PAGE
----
In the reading, “ A Herstory of the #BlackLivesMatter Movement”, Alicia Garza speaks about how , Black Live Matter movement was created to bring awareness of the oppression and misconception of criminality that African America people deal with in the United States;  with the hopes to stop these misconception that have damage the image of the area where there are a high concentration of Blacks.  Garza quotes, “ When we are able to end hyper-criminalization and sexualization of Black people and end the poverty, control, and surveillance of Black people, every single person in this world has a better shot at getting and staying free.”  Bringing awareness of racial discrimination to the people who are dormated can be a start.





And in my and mother’s neighborhood the Bayway projects and its tenants have spoken and continue to speak out against these forms of discrimination. How you ask? By bucking the trend and defying the statistics that clearly demonstrate that the majority of housing projects historically have the highest levels of crime in a community. The Bayway projects happen to be one of four so called “projects” in Elizabeth and I have been told by several local police officers that the crime levels at this specific housing development are surprisingly low. They seem surprised by these statistics as the general stigma and ugly stereotypes of high crime that have come to be associated with housing projects don’t seem to apply to Bayway.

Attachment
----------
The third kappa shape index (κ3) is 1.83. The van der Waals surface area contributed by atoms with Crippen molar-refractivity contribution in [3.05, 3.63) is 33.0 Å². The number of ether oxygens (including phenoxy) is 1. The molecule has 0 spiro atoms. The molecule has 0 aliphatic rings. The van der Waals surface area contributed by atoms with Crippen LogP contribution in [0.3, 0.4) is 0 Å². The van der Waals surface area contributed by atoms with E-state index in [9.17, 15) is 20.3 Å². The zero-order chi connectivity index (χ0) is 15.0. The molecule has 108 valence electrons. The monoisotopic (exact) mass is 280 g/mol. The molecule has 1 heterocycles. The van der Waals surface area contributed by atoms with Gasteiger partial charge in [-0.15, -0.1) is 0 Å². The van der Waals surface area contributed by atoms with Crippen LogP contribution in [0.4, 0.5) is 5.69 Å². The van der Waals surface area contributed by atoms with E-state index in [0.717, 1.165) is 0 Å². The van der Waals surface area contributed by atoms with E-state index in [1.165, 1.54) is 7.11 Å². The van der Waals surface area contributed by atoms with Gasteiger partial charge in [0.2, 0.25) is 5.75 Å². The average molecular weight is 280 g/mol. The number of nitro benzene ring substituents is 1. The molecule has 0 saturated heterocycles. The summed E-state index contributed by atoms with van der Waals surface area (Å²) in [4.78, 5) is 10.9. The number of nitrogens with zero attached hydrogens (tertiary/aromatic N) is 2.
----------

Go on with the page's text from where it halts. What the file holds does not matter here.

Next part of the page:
The people and the tenants in this project seem to have either singularly or collectively decided to make a choice to invest in their homes and demonstrate to the “powers that be” that these are their homes and that they will not be lured out by Section 8 vouchers for example so that the building can be destroyed to make way for new condos.